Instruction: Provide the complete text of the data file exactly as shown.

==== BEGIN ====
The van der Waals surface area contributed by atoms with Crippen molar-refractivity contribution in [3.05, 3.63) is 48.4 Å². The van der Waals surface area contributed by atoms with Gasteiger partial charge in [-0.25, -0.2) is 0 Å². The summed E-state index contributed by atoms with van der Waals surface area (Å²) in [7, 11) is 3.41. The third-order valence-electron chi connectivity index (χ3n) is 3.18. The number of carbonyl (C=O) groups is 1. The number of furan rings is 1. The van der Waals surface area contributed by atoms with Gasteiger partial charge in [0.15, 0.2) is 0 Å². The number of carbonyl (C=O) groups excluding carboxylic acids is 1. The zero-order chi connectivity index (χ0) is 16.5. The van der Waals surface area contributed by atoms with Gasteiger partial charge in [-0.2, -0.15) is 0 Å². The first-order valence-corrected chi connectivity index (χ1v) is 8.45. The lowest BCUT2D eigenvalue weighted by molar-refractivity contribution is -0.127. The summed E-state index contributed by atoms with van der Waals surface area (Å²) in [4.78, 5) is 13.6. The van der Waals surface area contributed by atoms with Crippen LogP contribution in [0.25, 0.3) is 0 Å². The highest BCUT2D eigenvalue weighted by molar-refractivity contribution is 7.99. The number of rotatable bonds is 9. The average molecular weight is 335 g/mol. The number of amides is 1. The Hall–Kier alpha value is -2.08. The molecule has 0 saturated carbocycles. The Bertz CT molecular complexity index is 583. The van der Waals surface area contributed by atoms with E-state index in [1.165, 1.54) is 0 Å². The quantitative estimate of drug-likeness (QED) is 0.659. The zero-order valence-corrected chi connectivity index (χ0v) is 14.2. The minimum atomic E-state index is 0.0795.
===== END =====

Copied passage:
The van der Waals surface area contributed by atoms with Crippen molar-refractivity contribution in [3.05, 3.63) is 48.4 Å². The van der Waals surface area contributed by atoms with Gasteiger partial charge in [-0.25, -0.2) is 0 Å². The summed E-state index contributed by atoms with van der Waals surface area (Å²) in [7, 11) is 3.41. The third-order valence-electron chi connectivity index (χ3n) is 3.18. The number of carbonyl (C=O) groups is 1. The number of furan rings is 1. The van der Waals surface area contributed by atoms with Gasteiger partial charge in [0.15, 0.2) is 0 Å². The number of carbonyl (C=O) groups excluding carboxylic acids is 1. The zero-order chi connectivity index (χ0) is 16.5. The van der Waals surface area contributed by atoms with Gasteiger partial charge in [-0.2, -0.15) is 0 Å². The first-order valence-corrected chi connectivity index (χ1v) is 8.45. The lowest BCUT2D eigenvalue weighted by molar-refractivity contribution is -0.127. The summed E-state index contributed by atoms with van der Waals surface area (Å²) in [4.78, 5) is 13.6. The van der Waals surface area contributed by atoms with Crippen LogP contribution in [0.25, 0.3) is 0 Å². The highest BCUT2D eigenvalue weighted by molar-refractivity contribution is 7.99. The number of rotatable bonds is 9. The average molecular weight is 335 g/mol. The number of amides is 1. The Hall–Kier alpha value is -2.08. The molecule has 0 saturated carbocycles. The Bertz CT molecular complexity index is 583. The van der Waals surface area contributed by atoms with E-state index in [1.165, 1.54) is 0 Å². The quantitative estimate of drug-likeness (QED) is 0.659. The zero-order valence-corrected chi connectivity index (χ0v) is 14.2. The minimum atomic E-state index is 0.0795.